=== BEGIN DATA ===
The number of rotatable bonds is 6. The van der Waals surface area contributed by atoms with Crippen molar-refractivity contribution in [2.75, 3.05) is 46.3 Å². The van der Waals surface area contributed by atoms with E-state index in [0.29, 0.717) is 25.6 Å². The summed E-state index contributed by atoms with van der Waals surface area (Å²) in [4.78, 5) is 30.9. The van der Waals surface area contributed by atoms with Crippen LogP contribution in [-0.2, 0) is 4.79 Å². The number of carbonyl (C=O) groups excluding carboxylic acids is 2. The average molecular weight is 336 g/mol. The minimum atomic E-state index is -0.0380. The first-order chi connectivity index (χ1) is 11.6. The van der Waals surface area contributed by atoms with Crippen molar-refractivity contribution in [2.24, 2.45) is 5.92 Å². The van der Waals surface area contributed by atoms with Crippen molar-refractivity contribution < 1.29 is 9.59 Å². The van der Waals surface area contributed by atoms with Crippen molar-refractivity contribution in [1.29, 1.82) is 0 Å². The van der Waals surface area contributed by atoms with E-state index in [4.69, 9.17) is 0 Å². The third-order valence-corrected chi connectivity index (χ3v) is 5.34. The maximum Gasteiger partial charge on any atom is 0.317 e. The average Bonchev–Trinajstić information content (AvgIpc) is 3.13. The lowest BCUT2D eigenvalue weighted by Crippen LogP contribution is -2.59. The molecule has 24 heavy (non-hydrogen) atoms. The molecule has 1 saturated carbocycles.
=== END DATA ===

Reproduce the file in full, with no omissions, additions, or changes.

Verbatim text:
The number of rotatable bonds is 6. The van der Waals surface area contributed by atoms with Crippen molar-refractivity contribution in [2.75, 3.05) is 46.3 Å². The van der Waals surface area contributed by atoms with E-state index in [0.29, 0.717) is 25.6 Å². The summed E-state index contributed by atoms with van der Waals surface area (Å²) in [4.78, 5) is 30.9. The van der Waals surface area contributed by atoms with Crippen LogP contribution in [-0.2, 0) is 4.79 Å². The number of carbonyl (C=O) groups excluding carboxylic acids is 2. The average molecular weight is 336 g/mol. The minimum atomic E-state index is -0.0380. The first-order chi connectivity index (χ1) is 11.6. The van der Waals surface area contributed by atoms with Crippen molar-refractivity contribution in [2.24, 2.45) is 5.92 Å². The van der Waals surface area contributed by atoms with Crippen molar-refractivity contribution < 1.29 is 9.59 Å². The van der Waals surface area contributed by atoms with Crippen molar-refractivity contribution in [1.29, 1.82) is 0 Å². The van der Waals surface area contributed by atoms with E-state index in [4.69, 9.17) is 0 Å². The third-order valence-corrected chi connectivity index (χ3v) is 5.34. The maximum Gasteiger partial charge on any atom is 0.317 e. The average Bonchev–Trinajstić information content (AvgIpc) is 3.13. The lowest BCUT2D eigenvalue weighted by Crippen LogP contribution is -2.59. The molecule has 24 heavy (non-hydrogen) atoms. The molecule has 1 saturated carbocycles.